Disability and reasonable adjustments: is EAT wrong to say no cut-off time limit for making a claim?

By Michal Stein

Until recently, it was settled law that an employee who wanted to bring a claim for breach of his or her employer’s duty to make reasonable adjustments in respect of disabled employees had to do so within three months of the date on which the employer’s final decision is communicated to the employee. An extension could only be granted if a tribunal considered this ‘just and equitable’. An employer’s decision (which amounted to a failure to comply with the duty), said the Court of Appeal, was a one-off omission and time began to run from the date the decision was made.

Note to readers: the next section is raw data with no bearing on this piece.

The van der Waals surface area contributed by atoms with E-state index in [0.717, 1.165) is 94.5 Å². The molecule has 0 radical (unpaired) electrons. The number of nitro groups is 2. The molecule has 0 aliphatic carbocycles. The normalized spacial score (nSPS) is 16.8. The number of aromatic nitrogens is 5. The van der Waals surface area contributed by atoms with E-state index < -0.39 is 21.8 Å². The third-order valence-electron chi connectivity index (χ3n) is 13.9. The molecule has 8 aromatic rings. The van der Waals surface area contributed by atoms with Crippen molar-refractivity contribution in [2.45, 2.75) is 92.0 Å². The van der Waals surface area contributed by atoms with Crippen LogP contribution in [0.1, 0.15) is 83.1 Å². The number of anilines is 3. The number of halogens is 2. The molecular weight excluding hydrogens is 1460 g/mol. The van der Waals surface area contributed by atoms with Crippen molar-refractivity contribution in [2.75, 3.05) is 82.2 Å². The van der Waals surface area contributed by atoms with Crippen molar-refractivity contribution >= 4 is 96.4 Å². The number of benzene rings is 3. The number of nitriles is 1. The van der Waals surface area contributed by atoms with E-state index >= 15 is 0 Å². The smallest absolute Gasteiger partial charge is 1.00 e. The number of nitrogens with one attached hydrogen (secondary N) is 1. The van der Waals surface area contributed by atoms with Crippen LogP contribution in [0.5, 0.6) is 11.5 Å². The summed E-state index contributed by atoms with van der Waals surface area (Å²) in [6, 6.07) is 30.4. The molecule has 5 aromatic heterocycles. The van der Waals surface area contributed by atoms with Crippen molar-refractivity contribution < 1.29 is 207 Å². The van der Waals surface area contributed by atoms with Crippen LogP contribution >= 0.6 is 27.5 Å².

An Employment Appeal Tribunal (EAT) decision has muddied the water and requires employers to review their approach to the duty to make adjustments. In essence, the EAT suggests that employees will be able to bring claims for failure to make reasonable adjustments for up to three months after the end of the employment as the duty to make reasonable adjustments is ongoing — Secretary of State for Work and Pensions (Jobcentre Plus) v Jamil

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